However, render does not last forever. Even modern forms of rendering, such as acrylic and polymer, will eventually require the topcoat reapplying. This would cost a considerable amount and may cost nearly as much as the original job. Therefore, it makes sense to maintain and clean the render while it is still in a good state of repair.

    Render Rules and Regulations

    When rendering a home an important consideration is, will you require permission from the local authority to go ahead with the job? Well simply put, in the majority of cases no. Planning permission is usually only required when the property to be rendered is listed or in a conservation area. To check if your home has been built within a conservation area, a simple Google search or phone call to the local council should be able to shed light on your situation.

    There are cases in which permitted development right may have been removed or suspended from your area, in which case the local authority will be able to tell you if this is the case. Furthermore, even if planning permission is not required for rendering your home, you will still need to abide by the building regulations.

    These usually apply when the job is considered substantial, for example, a complete re-render job. This is another reason why hiring a tradesman to perform the work is usually the better and simpler route than a DIY job – most of the regulations concerning rendering your home cover the insulation properties of your building.

    If you have an older structure, you may need to add insulation to the walls via either the cavity wall insulation, the internal surface of the walls, or in some cases the external surfaces under the render itself. It is always best, as with planning permission, to check with your local authority as to your responsibilities.

    Insulation Grants

    In certain circumstances, there are grants available from the government to assist in insulating a property. These come part of the Energy Company Obligation or ECO, which is a governmental scheme set up to help low-income, fixed budget households increase the levels of insulation within their homes. This specific type of grant is funded by the utility companies and is available to houses in England, Wales, and Scotland. To qualify for the grants, you must hire one of the registered installers to perform the work, as well as fulfilling other criteria.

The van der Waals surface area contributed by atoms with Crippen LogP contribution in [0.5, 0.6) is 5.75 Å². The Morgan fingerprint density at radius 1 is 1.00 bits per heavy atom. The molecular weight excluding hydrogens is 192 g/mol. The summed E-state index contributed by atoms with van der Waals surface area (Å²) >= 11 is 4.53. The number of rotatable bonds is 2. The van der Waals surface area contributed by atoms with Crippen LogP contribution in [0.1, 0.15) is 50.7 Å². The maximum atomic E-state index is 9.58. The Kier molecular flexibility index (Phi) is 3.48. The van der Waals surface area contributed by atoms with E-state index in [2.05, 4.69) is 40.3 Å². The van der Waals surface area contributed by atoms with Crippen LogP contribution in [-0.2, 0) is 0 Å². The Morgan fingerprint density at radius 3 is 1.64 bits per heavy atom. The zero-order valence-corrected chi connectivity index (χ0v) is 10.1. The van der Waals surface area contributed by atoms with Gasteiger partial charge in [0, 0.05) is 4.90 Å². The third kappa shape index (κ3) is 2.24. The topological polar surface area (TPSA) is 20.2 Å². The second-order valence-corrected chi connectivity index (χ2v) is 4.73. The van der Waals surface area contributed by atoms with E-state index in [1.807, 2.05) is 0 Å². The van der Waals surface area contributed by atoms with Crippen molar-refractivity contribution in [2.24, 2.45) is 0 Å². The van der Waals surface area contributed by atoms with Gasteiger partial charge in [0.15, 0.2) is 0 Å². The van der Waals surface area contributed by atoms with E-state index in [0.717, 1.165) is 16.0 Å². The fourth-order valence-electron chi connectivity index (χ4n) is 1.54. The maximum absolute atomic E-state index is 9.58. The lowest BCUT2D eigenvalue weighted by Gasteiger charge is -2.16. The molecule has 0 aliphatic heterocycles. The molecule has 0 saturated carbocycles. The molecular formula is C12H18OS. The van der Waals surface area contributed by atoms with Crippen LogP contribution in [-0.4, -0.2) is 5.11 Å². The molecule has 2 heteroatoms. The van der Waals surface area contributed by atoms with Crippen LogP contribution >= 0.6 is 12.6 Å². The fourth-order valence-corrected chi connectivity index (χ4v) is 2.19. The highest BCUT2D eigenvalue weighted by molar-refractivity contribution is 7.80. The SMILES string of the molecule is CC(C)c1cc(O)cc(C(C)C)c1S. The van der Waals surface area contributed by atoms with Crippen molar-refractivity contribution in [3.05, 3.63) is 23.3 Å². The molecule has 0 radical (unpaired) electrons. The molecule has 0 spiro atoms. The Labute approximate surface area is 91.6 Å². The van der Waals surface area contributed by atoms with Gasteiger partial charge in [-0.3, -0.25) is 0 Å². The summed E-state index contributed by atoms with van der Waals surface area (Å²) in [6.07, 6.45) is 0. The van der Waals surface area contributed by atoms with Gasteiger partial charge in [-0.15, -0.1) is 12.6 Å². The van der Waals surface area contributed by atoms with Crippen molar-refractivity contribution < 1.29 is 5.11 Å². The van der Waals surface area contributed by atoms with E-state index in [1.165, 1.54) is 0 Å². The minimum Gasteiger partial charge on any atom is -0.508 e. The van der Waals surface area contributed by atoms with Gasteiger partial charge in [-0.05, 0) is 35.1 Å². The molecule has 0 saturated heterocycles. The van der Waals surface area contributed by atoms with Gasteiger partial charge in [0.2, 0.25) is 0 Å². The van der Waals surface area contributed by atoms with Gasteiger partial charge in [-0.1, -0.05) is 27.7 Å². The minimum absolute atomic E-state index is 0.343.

Not every person will qualify for this grant scheme, yet if you do qualify; it can provide money towards costs, if not cover the entire cost, of the re-insulation of the property. To check whether you are eligible for the grant, it is always best to contact your local authority as rules can change depending on your location, and personal circumstances.

    Is House Rendering Worth It?

    This can be a complicated question, depending on how you categorise worth. If you are talking about a return on your investment, as in a specific return of the financial commitment you have made to render the property, then probably not. Rendering a home may increase its overall value, yet it may not.

    If you take into consideration the protection you’re providing the building, from weathering, erosion, and damp, followed by the reduced amount of maintenance a rendered building will face compared to a non-rendered property, and the aesthetics of the finished job, then it could be considered a sound investment. It all boils down to personal preference and future plans for the property.

    If you have purchased a property to increase its value and sell at a profit, then rendering it will seldom provide the returns, which would not make the process worthwhile. However, if you have purchased a home for you and your family, or even purchased with the mind to rent to another family, rendering the exterior will forgo a lot of future problems later down the road. All these aspects should be carefully thought over, as rendering being a costly and time-consuming process, is not the type of job that should be rushed into.

    Alternatives to Rendering

    There are alternatives to rendering your home; these could be simply painting the external walls or even a wooden cladding system. This varies drastically in price, as simply just painting your home will usually only cost around £10-£15 for per m², and cladding can cost as much as rendering costs at around £20 per m² for a simple plastic or acrylic cladding system, to £50 per m² for a quality wood or metal cladding system. These also do not just come with different price tags, but also different results.

    Painting your home without providing proper stable base protection will not afford the same levels of weather protection as a full render, and wooden cladding can be a pain to maintain in wetter climates. It is always best to investigate the advantages and disadvantages of each method before deciding on the process. However, a budget will usually be one of the deciding factors as rendering an entire property is rarely a cheap process to undertake, and there are more affordable options available on the market for those on a fixed budget.

    Specialists and Qualifications to Look Out For

    In the building trade, most jobs are covered by specialist qualifications and skills. These are important when planning to hire a tradesman to perform a job for you. The best place to start is to ask where they were trained, what course they have undergone and what their actual qualification gained was specialising in.

    One qualification to look out for is the City and Guilds award; these begin with level one and progress upwards, so the higher the number, the more qualification a person has gained. When it comes to rendering, plasterers are usually the first port of call. Not all interior plasterers perform exterior work. However, a significant degree of them do have particular specialisms.